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Fidelity’s Rossi: Market sell-off just a ‘mid-cycle’ correction

Anna Fedorova
Written By:
Anna Fedorova

The broad sell-off across equity markets this week is just a mid-cycle correction and will only make the equity rally last longer, Fidelity’s Dominic Rossi has said.

Markets across the globe have seen a violent sell-off this week, with the FTSE 100 dropping into correction territory and Wall Street sliding as global growth concerns continue to mount.

But Fidelity Worldwide Investments’ global CIO for equities (pictured) is unperturbed by this correction, which he attributes to the strength of the US dollar, and plans to stock up on US equities as valuations become more attractive.

Rather than the start of a prolonged bear market, he sees the sell-off as a short-term correction which can prolong the bull market.

“I think this sell-off in developed markets will prove to be a mid-cycle correction and I am now looking to buy equities at these levels, especially US securities,” Rossi said. “If anything, this correction is likely to prolong the cycle rather than shorten it.

“Returns on equities in 2015 are going to be pretty good. The US stock market will eclipse its high of 2014 [and] we will certainly see double digit returns [there].”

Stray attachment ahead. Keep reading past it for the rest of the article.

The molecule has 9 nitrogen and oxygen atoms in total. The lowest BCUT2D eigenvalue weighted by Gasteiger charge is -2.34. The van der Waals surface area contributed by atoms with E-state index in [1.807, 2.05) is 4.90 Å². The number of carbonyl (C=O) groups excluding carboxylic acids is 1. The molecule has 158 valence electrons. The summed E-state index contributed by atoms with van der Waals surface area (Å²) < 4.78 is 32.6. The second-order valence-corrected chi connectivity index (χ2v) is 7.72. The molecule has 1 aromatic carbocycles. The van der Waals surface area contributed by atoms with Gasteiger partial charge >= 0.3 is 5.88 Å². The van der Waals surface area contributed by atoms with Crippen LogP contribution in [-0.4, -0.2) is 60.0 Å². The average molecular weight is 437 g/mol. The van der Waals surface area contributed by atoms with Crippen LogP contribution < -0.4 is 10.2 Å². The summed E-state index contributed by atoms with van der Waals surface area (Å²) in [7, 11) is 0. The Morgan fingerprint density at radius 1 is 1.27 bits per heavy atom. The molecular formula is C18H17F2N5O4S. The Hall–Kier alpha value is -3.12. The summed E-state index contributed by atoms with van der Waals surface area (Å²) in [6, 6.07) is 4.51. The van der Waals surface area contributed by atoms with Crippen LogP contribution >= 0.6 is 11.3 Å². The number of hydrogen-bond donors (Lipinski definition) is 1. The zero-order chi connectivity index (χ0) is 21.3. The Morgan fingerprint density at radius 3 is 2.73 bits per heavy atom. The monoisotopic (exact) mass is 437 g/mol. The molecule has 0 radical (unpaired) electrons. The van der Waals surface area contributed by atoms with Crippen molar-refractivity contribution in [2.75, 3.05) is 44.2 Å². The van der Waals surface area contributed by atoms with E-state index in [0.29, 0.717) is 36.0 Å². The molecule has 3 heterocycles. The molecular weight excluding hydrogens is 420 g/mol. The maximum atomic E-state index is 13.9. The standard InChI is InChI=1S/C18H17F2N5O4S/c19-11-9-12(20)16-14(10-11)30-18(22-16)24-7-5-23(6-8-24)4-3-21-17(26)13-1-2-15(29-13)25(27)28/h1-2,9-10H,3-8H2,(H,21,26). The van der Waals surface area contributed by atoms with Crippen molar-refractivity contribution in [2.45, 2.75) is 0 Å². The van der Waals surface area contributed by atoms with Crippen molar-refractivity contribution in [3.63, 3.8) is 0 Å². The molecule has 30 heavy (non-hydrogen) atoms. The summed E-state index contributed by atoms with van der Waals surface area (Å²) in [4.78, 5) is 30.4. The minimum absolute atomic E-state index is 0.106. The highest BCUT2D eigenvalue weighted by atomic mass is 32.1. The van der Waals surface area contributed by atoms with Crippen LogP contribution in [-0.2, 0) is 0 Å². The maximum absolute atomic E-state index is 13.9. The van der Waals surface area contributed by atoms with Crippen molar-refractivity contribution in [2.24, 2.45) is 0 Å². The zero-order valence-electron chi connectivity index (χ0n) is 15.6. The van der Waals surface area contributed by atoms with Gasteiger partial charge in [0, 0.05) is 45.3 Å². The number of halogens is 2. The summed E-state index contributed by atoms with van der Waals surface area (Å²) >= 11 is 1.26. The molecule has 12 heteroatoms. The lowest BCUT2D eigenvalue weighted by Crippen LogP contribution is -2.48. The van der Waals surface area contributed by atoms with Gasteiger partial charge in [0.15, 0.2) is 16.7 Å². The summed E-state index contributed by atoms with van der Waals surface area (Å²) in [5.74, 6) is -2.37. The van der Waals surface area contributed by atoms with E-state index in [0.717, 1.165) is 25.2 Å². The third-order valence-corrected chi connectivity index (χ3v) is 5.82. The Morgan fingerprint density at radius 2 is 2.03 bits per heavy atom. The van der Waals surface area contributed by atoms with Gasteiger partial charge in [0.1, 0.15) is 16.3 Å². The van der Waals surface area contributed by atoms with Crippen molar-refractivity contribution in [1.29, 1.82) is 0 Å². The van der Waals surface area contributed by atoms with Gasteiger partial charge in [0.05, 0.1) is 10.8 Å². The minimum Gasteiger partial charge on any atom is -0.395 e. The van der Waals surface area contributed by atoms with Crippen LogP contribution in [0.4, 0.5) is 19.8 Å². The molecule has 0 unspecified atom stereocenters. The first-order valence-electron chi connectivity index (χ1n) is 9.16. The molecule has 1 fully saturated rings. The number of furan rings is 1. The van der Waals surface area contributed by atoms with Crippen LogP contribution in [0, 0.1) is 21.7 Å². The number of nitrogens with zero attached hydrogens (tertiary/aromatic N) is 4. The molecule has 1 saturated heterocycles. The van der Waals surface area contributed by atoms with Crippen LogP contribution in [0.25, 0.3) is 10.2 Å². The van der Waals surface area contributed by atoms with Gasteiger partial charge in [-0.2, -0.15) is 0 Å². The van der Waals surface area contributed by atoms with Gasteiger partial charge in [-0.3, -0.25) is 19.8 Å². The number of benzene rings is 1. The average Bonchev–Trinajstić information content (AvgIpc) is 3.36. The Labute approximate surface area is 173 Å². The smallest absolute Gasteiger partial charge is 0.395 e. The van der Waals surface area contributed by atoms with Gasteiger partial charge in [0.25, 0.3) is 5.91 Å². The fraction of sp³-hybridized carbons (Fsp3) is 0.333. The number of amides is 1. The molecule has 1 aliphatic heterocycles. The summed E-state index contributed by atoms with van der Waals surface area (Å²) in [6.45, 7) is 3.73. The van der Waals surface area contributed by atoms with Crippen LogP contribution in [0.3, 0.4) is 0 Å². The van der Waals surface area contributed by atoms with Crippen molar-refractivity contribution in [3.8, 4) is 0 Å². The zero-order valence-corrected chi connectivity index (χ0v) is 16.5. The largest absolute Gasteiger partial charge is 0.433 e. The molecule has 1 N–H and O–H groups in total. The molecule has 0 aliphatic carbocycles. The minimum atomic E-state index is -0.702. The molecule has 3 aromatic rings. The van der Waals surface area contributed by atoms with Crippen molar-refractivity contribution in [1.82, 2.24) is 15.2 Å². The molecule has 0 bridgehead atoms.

However, Rossi is far less optimistic about the emerging market region, which he expects to suffer as the US dollar strength continues.

“The sustainability of the US economy is clear, but what is good news for the US presents a hurdle for other markets, particularly for emerging markets and to some extent also Europe.”

Rossi compared emerging markets now to the last bull market they experienced in 2003-2008.

Back then, they were supported by Chinese growth, the debasement of the US dollar and the rise of commodity prices, which particularly propped up South Africa, Brazil and Russia.

But, as Chinese growth slows and the dollar strengthens, Rossi said “we are witnessing the last remnants of that bull market being swept away”.

He expects developed markets to continue overtaking their emerging peers in the near term, as the latter struggle to cope with mounting pressures.

“The 2003-2008 rally was all about growth, now it is all about reform. Many countries are unable to reform, such as Russia and Brazil, but those that are – China, India and Mexico – will find financial markets lose patience with the slow pace of change.”

As developed markets outperform emerging economies, Rossi expects the US to be in the lead, with sectors such as IT and biotech producing the strongest returns.